The name Yunggorendi was given to the Centre by Kaurna people, traditional owners of the lands and waters on which the Bedford Park Campus of Flinders University is situated. The values by which Yunggorendi conducts our affairs are framed from our name and core purpose – ‘to impart knowledge, to communicate, to inform’ in and through higher education:

  • Respect – for First Nations Peoples’ knowledge systems.
  • Commitment – to ourselves and others to explore and define the depths of knowledge locally and globally, to enable us to re-enrich ourselves, to know who we are, to know where we came from and to claim our place in the future.
  • Empowerment – of the descendants of Indigenous Australian people to claim and develop their cultural heritage and to broaden and enhance their knowledge base so as to be able to face with confidence and dignity the challenges of the future.
  • Reciprocity – as a guiding principle of sovereignty, reconciliation and nation-building.
  • Inclusiveness – of the aspirations of our students, staff and Communities for the purposes of positive transformation of Indigenous social, political and economic life and well-being.
  • Collaboration – in culturally safe environments to serve the needs of Indigenous peoples, their Communities and the broader community.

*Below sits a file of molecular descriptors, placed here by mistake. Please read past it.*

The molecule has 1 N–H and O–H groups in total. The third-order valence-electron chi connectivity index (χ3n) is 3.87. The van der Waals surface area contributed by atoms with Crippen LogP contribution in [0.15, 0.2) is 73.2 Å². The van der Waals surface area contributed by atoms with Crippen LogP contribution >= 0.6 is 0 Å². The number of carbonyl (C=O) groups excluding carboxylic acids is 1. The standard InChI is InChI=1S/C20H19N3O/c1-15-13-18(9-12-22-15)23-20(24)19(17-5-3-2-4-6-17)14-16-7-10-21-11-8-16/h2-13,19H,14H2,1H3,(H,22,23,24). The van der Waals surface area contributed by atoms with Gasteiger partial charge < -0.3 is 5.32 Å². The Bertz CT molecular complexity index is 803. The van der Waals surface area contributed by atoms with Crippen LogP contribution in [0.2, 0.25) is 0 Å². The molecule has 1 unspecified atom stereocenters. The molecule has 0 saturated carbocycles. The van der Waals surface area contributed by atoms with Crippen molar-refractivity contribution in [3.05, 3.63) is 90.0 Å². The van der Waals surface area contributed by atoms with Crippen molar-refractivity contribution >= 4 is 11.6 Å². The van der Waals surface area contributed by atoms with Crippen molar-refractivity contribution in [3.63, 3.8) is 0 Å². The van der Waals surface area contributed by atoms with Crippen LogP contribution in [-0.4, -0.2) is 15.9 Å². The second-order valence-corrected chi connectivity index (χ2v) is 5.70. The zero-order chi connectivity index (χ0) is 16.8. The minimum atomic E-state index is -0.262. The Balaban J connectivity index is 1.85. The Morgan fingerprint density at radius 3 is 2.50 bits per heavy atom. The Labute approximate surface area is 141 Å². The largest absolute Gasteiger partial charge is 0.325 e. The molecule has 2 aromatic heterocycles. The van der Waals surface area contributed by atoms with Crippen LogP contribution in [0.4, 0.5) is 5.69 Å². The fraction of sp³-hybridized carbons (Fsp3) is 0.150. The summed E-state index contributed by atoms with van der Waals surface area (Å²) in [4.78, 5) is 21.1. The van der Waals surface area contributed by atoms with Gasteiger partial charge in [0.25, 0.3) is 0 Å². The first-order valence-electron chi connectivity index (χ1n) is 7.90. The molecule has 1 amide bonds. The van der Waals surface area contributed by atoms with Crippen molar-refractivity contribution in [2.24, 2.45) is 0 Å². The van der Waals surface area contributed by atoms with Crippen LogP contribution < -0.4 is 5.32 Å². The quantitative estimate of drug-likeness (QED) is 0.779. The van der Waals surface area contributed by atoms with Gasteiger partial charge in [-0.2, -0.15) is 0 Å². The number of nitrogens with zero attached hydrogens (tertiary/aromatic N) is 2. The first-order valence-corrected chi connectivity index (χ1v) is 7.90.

• Interconnectedness – by recognising that our collective future involves connectedness, relatedness and synergies, where sharing and trust are critical to pathways by which knowledge and understanding within, between and across communities of interest can be fostered.
  • Integrity – through transparency, commitment and high standards.
  • Generosity of spirit – through a desire to share joy, knowledge and insights with others.
  • Creativity – by drawing upon human and non-human spirit, emotion, intellect and physical capability to find solutions, seize upon opportunities and create gifts for the world.

These are values Oasis would also affirm.

In the ‘old Oasis’ the entrance foyer was designed to ‘say’ that everyone who entered was on Kaurna land – as is said in acknowledgements before public meetings. The facing blue wall represented sky, the side yellow walls represented sun and the burned-orange floor the red sands of the desert. All five paintings on the wall were Aboriginal.

Most people who entered were probably not aware of this symbolism, but we hoped Aboriginal people would get it, and feel at home.

But this intention was not just to pay respects to the original and continuing custodians of the land.

All religions are imports! So religious leaders themselves ought to acknowledge the secondary place of their religions with respect to the indigenous religions of the land. It is a matter of humility among religions, and justice and respect for others. We all stand on Aboriginal land and that should contextualize our own faiths!

The ‘new Oasis’ will need to give priority to Aboriginal culture and engender humility among its users.

And maybe the University might change its title from Flinders University to Flinders Yunggorendi, to reflect that priority.